"O master, Sultan of Istanbul," he said. "If you were to send Marko Kralyevich, he would overcome Musa the Outlaw."
The Sultan had long since repented of his sternness to Marko, but he did not want to admit this publicly. Also he believed that Marko was dead, but this gave him an opportunity to inquire about him.
"Why do you speak of Marko Kralyevich?" asked the Sultan, shedding crocodile tears as he spoke. "His bones are already rotted, for it is full three years of days since I cast him into prison, and the gate has never since been opened."
The hodja answered: "Permit me, master. What would you give to the young hero who would bring you Marko alive?"
"I will make him Vizier of Bosnia," the Sultan replied, "without payment of taxes or contributions, for nine years, and he will not need to give me a dinar or a para."
In other words, the fortunate man would receive for nine years all the revenues of one of the richest provinces of the time.
This was good news for the hodja, and very soon he dashed to the prison, unlocked it and brought out the pitiable, unkempt figure of Marko Kralyevich.
The Sultan was glad to see him, and after greeting him kindly, went at once to the matter nearest his heart.
"Can you, Marko," he said, "undertake the task of going to the level seacoast and conquering Musa the Outlaw?"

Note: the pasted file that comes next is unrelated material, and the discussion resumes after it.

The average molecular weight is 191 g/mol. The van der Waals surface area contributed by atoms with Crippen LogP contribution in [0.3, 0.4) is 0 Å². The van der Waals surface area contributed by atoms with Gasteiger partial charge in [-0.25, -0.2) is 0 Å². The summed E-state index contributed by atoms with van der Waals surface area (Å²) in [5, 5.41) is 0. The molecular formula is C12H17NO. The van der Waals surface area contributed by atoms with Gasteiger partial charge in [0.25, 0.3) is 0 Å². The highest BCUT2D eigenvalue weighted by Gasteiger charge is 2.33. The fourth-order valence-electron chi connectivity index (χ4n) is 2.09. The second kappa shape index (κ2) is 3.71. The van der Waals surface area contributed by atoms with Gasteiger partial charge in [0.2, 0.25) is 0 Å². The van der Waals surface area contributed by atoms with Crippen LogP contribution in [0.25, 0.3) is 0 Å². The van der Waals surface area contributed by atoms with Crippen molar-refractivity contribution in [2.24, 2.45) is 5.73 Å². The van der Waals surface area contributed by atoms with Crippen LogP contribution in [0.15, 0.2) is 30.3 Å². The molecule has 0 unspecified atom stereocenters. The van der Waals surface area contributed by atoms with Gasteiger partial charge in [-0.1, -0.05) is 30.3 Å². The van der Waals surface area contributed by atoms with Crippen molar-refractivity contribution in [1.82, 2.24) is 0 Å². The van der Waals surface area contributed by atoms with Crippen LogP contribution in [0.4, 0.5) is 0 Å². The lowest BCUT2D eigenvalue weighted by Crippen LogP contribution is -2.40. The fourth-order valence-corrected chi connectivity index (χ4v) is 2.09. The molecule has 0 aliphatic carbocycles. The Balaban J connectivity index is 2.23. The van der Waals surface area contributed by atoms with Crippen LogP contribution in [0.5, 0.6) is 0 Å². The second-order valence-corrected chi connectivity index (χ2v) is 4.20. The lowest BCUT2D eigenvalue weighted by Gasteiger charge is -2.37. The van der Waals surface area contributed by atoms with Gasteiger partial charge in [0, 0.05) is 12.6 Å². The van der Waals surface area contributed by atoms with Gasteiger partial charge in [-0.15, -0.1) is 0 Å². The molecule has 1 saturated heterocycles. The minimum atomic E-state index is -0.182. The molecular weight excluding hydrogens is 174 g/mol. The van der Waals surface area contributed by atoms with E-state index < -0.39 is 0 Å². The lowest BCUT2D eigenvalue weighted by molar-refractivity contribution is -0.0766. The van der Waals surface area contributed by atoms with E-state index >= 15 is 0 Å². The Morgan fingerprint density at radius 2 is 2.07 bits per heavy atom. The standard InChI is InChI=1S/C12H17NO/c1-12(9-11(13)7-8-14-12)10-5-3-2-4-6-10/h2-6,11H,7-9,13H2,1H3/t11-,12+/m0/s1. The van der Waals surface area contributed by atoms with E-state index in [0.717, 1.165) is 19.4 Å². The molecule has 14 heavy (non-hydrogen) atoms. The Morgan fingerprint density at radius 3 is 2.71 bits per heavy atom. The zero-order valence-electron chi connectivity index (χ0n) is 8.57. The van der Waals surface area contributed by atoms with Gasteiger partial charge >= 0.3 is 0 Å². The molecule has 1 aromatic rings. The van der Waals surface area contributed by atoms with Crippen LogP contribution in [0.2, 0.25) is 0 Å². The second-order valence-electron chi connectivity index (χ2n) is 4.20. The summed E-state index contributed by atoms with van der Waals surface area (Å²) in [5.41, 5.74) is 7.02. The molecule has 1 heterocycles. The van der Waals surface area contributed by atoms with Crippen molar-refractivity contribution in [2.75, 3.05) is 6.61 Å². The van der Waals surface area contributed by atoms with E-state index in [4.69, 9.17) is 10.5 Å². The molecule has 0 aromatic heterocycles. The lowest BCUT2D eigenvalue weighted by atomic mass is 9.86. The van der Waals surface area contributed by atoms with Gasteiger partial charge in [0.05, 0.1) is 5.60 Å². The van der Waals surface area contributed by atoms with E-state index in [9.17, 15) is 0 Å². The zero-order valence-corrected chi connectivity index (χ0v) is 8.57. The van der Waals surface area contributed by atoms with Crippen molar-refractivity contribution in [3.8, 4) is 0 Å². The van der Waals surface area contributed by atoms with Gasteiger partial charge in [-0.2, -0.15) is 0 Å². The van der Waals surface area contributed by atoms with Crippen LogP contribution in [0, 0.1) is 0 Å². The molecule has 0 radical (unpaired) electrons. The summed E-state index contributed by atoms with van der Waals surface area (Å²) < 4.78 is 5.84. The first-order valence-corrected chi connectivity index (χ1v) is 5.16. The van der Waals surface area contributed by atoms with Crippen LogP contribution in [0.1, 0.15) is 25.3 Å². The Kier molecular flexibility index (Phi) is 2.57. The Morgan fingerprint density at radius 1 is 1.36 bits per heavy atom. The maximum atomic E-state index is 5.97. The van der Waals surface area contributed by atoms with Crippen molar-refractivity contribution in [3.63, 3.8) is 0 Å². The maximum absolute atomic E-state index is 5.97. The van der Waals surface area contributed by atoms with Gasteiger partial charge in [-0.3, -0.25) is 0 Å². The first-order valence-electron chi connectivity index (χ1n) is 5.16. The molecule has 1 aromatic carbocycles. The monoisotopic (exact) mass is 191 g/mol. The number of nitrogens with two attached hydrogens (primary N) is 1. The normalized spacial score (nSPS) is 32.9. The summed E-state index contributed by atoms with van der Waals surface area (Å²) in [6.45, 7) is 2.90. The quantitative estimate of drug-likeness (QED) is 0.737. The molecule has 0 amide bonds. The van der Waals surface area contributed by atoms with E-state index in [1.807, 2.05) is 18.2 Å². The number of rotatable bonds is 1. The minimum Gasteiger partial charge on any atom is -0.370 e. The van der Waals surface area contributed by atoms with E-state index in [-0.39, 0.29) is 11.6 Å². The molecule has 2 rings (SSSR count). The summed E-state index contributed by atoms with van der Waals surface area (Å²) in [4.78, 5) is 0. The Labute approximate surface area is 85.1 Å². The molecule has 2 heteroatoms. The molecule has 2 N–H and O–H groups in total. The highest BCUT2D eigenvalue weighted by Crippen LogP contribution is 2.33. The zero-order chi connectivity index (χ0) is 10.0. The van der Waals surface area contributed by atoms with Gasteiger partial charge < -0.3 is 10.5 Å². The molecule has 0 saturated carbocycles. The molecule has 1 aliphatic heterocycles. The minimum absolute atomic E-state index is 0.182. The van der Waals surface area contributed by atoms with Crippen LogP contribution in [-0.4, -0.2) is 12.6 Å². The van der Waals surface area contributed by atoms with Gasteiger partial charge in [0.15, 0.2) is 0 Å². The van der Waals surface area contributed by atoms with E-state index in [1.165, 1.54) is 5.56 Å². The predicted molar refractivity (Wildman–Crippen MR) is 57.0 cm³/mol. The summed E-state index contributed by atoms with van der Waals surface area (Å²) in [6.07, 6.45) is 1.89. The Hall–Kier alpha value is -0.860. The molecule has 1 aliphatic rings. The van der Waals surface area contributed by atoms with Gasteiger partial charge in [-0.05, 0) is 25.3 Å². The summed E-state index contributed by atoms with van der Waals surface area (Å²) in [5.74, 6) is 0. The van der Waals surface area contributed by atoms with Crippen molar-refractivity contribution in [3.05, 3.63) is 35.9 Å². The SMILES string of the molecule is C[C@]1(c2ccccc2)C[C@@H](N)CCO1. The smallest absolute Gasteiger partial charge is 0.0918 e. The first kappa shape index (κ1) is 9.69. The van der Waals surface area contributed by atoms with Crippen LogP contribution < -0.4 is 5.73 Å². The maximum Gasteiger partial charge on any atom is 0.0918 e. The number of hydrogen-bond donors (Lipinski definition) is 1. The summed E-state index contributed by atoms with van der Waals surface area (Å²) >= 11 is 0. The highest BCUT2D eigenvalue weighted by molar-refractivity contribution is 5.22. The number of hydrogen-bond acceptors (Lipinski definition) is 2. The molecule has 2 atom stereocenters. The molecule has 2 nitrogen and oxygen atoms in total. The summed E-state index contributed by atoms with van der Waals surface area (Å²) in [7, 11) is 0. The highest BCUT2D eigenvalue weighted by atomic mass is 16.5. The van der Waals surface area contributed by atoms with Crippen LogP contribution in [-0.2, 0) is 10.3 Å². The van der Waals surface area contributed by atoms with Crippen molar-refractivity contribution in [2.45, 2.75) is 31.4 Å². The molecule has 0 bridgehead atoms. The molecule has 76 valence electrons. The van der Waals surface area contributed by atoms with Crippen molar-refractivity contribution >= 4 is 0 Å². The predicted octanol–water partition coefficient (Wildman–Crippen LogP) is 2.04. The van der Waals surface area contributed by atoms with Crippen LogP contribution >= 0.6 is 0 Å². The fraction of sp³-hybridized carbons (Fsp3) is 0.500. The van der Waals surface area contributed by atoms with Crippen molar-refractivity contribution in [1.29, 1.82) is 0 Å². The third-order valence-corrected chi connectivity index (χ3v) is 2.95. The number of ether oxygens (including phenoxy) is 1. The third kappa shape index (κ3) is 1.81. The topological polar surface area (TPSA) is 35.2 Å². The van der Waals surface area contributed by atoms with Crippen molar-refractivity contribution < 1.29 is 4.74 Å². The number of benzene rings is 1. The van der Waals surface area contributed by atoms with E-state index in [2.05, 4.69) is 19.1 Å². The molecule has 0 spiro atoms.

"No, master," answered Marko. "Can you not see how the moss is grown upon me? My eyes are unused to the light after the darkness of the prison, and how can I fight Musa the Outlaw? But send me somewhere to some inn, and give me wine and rakija, and the tender meat of mutton, and a supply of white bread, and let me wait for a certain number of days, and I will tell you when I am ready."
The Sultan sent for the barbers. One of them washed Marko, the second shaved him and cut his hair, and the third cut his fingernails. Then they led the hero to an inn and placed before him food and drink in large quantities. And so Marko feasted at will for three months, and life began to return to him.
Then the Sultan sent for him.
"Can you go now, Marko?" he said. "I am saddened by the pleas for aid made me by the victims of that accursed Musa the Outlaw."
"Bring me some dry cornel-wood," answered Marko, "that has been seasoned for nine years, and I will see how strong I am."
When the wood was brought Marko took it in his right hand and gripped it so hard that it broke into small pieces. But when Marko looked at the pieces he saw that they were perfectly dry. So he said, "O Sultan, I am not yet ready."
Marko waited another month, eating and drinking as he would, and then he again asked for cornel-wood. This time he squeezed it and as he did so, drops of water came out of the well-dried wood, for Marko had reached into the very substance of the wood and forced out the moisture. Then he knew that he was ready for battle, so he told the Sultan he would go.
Marko then went to the forge of Novak the smith. In the great bazaar of Istanbul Novak had his forge in a sort of dark booth. The flames leaped up from the forge fire and lighted up the hut, revealing the splendid swords and weapons made by Novak which hung on the walls. At first Marko's eyes could make out nothing. The smith, a great burly man, took Marko's order and then started to show him the blades that he had already forged. Marko looked them over, but none of them suited him.
"Here, Novak," said Marko, "are thirty ducats. Take them and make the best sword that you have ever made."
Then Marko returned to his inn and for three days he ate and drank. After that, he went back to the smith.